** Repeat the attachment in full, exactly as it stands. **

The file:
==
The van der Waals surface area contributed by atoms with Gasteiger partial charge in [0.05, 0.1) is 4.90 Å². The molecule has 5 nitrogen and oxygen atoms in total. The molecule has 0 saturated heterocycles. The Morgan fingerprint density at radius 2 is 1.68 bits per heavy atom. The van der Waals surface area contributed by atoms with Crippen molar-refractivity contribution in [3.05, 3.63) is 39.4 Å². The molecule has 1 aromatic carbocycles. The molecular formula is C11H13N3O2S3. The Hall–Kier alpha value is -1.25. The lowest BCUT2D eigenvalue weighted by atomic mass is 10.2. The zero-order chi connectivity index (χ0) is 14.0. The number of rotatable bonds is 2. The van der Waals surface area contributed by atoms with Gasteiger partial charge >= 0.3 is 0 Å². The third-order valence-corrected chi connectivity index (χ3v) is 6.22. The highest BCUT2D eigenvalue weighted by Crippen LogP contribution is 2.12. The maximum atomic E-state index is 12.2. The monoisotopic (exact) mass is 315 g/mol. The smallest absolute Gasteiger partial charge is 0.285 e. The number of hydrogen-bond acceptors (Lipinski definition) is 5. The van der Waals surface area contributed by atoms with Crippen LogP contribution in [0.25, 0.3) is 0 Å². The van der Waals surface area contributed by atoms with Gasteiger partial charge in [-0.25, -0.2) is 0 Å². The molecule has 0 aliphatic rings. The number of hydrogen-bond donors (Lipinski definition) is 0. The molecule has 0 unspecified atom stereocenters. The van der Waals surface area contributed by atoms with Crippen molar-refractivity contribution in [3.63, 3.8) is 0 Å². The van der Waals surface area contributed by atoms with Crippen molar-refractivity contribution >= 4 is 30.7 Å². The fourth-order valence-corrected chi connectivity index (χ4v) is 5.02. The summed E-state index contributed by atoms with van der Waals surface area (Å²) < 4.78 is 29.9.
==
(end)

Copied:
The van der Waals surface area contributed by atoms with Gasteiger partial charge in [0.05, 0.1) is 4.90 Å². The molecule has 5 nitrogen and oxygen atoms in total. The molecule has 0 saturated heterocycles. The Morgan fingerprint density at radius 2 is 1.68 bits per heavy atom. The van der Waals surface area contributed by atoms with Crippen molar-refractivity contribution in [3.05, 3.63) is 39.4 Å². The molecule has 1 aromatic carbocycles. The molecular formula is C11H13N3O2S3. The Hall–Kier alpha value is -1.25. The lowest BCUT2D eigenvalue weighted by atomic mass is 10.2. The zero-order chi connectivity index (χ0) is 14.0. The number of rotatable bonds is 2. The van der Waals surface area contributed by atoms with Gasteiger partial charge >= 0.3 is 0 Å². The third-order valence-corrected chi connectivity index (χ3v) is 6.22. The highest BCUT2D eigenvalue weighted by Crippen LogP contribution is 2.12. The maximum atomic E-state index is 12.2. The monoisotopic (exact) mass is 315 g/mol. The smallest absolute Gasteiger partial charge is 0.285 e. The number of hydrogen-bond acceptors (Lipinski definition) is 5. The van der Waals surface area contributed by atoms with Crippen LogP contribution in [0.25, 0.3) is 0 Å². The van der Waals surface area contributed by atoms with Gasteiger partial charge in [-0.25, -0.2) is 0 Å². The molecule has 0 aliphatic rings. The number of hydrogen-bond donors (Lipinski definition) is 0. The molecule has 0 unspecified atom stereocenters. The van der Waals surface area contributed by atoms with Crippen molar-refractivity contribution in [3.63, 3.8) is 0 Å². The van der Waals surface area contributed by atoms with Crippen molar-refractivity contribution >= 4 is 30.7 Å². The fourth-order valence-corrected chi connectivity index (χ4v) is 5.02. The summed E-state index contributed by atoms with van der Waals surface area (Å²) < 4.78 is 29.9.